A LOLcats art gallery in London last month ensconced one of those bizarre moments when your internet world and the real, actual meatspace world converge in a surreal way.
When you hear there is a LOLcats art gallery it’s kind of one of those things where you never assumed this particular meme would go so far — but as such a circumstance comes to pass, it makes sense. What better captures internet culture and all its whimsy than LOLcats?
Last month, Huffington Post UK covered the LOLcats art gallery and explained that while the exhibit was playful at heart, it also served to raise funds for dogs and cats in need of services, and said:
“LOLCAT – TEH EXHIBISHUN, which opened at The Framer’s Gallery last night, features felines specially designed by established artists like Lizzie Mary Cullen, Jimmy Turrell, Paul MacAnelly , 12Foot6 and Sneaky Raccoon … As well as raising money for Battersea Dogs & Cats Home, which will receive 50% of the show’s profits, LOLCAT – TEH EXHIBISHUN has generated a debate as to whether an internet meme is a legitimate subject for art, with even the BBC weighing in on the discussion.”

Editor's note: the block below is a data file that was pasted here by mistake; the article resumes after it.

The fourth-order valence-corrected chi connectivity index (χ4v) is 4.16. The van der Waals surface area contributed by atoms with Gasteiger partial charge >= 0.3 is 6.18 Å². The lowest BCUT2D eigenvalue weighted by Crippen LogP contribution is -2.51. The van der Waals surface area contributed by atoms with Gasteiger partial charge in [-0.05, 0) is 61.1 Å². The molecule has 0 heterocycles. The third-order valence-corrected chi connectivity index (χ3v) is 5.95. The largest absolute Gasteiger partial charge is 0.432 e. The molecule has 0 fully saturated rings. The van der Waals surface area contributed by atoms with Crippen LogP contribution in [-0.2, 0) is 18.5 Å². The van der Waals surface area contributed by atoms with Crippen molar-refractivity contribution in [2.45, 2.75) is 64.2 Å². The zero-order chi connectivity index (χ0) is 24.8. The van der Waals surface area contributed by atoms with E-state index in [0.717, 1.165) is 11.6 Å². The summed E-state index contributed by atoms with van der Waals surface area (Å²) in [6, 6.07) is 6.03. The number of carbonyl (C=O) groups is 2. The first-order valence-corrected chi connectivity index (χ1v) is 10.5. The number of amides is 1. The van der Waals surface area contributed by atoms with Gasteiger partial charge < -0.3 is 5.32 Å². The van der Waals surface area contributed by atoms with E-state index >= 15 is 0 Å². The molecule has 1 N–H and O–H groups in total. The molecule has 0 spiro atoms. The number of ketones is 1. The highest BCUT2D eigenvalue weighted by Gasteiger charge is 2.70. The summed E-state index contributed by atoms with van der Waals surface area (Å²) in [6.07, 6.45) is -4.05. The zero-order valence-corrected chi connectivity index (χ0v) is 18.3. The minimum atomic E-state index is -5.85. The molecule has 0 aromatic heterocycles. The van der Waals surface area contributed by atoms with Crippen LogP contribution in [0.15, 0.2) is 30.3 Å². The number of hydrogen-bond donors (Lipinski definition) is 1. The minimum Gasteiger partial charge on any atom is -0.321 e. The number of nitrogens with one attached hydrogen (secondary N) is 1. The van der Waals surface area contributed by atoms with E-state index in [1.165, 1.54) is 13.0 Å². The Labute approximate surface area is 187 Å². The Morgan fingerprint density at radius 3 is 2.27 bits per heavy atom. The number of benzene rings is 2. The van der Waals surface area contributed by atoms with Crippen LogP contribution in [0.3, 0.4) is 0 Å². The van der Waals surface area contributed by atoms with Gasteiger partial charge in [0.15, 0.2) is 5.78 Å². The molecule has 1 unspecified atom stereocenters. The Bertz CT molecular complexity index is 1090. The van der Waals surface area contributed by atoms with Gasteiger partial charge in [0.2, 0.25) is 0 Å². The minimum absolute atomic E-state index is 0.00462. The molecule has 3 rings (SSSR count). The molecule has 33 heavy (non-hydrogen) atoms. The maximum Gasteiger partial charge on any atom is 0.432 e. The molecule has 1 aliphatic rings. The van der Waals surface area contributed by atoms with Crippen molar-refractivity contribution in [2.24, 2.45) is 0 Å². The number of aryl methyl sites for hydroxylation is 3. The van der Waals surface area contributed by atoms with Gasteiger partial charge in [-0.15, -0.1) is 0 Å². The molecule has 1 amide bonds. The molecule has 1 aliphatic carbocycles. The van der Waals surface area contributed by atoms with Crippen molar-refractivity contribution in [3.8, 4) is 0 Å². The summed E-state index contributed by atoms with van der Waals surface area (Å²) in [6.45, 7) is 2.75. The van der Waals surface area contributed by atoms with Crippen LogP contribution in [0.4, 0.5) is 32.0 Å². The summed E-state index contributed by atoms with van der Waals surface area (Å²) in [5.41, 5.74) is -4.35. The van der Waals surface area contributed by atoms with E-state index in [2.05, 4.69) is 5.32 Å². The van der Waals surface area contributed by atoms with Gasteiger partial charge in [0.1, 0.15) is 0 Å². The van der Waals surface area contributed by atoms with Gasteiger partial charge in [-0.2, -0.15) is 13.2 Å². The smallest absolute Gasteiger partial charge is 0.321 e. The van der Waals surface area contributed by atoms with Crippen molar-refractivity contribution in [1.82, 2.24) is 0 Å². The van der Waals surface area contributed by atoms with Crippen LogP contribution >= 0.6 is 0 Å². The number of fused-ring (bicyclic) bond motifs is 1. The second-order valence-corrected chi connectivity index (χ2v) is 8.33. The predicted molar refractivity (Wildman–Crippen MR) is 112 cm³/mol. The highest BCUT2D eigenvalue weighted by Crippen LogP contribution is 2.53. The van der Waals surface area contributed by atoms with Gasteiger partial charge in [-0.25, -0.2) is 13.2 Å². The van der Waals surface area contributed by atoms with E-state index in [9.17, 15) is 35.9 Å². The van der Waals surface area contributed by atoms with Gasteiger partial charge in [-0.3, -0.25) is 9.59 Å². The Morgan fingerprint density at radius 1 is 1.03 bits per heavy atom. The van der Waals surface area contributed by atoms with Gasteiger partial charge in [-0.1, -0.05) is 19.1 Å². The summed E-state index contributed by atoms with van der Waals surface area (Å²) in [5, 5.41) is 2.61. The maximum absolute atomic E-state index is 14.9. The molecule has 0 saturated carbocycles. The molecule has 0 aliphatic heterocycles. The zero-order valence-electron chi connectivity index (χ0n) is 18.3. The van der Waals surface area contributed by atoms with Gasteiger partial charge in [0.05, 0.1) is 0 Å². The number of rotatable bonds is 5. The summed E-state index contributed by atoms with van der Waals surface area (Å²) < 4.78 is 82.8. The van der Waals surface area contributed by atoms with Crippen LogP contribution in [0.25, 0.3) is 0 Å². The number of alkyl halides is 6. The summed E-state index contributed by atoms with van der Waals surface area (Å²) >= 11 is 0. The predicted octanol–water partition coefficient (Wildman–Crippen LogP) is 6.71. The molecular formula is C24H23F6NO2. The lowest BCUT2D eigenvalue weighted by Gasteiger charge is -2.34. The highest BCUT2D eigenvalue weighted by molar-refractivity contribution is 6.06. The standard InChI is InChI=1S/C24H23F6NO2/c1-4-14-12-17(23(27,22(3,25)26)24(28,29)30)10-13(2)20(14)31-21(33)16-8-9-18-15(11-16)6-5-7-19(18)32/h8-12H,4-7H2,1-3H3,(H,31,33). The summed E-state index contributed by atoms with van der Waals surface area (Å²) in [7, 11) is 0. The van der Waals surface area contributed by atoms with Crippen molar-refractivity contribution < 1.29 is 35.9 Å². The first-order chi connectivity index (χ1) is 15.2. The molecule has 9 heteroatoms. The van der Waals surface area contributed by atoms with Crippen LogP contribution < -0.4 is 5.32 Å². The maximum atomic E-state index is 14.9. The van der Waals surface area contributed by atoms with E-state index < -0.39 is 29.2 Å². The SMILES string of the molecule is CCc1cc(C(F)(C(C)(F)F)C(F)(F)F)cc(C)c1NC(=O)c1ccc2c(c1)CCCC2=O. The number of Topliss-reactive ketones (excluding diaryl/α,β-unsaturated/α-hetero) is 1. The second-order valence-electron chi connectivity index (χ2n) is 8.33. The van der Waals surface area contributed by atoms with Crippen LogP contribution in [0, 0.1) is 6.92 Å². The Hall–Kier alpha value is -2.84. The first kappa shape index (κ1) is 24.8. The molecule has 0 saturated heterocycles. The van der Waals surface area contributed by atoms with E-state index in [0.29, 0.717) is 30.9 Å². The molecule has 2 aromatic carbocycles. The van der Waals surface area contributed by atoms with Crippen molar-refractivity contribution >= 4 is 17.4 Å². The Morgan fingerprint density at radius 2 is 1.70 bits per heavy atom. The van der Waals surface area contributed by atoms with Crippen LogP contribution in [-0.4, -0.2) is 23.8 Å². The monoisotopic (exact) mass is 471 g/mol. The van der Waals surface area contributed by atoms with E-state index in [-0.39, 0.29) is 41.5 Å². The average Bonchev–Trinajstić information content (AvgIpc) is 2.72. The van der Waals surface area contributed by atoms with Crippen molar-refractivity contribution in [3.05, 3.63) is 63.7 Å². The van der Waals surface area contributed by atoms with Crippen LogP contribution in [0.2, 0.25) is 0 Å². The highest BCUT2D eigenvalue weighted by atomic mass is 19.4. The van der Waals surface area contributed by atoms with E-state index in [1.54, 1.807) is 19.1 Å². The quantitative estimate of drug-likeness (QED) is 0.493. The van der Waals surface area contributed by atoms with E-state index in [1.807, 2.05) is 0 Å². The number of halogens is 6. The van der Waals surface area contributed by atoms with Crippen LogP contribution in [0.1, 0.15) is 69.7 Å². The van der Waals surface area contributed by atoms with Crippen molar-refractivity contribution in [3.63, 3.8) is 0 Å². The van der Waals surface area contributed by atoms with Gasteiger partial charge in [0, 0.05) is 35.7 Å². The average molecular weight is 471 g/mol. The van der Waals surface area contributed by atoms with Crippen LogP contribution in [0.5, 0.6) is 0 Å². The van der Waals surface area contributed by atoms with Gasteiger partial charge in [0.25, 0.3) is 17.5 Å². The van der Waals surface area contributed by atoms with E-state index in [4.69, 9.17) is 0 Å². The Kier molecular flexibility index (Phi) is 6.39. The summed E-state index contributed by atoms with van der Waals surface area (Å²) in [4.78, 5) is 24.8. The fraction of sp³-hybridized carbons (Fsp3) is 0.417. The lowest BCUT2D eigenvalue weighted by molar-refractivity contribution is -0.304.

The BBC covered the LOLcats art gallery — which sadly closed last week — and described the place of the meme in internet culture, explaining to readers who are not clued in:
“Hundreds of thousands of people around the world create and share online these feline-inspired, often humorous, artistic creations … Websites have sprung up to cater to the ‘lolcat community,’ and members have even developed their own language: an approximation of how cats might sound if they spoke, according to those in the know.”
Below is the BBC’s on-site coverage of the LOLcats art gallery in London.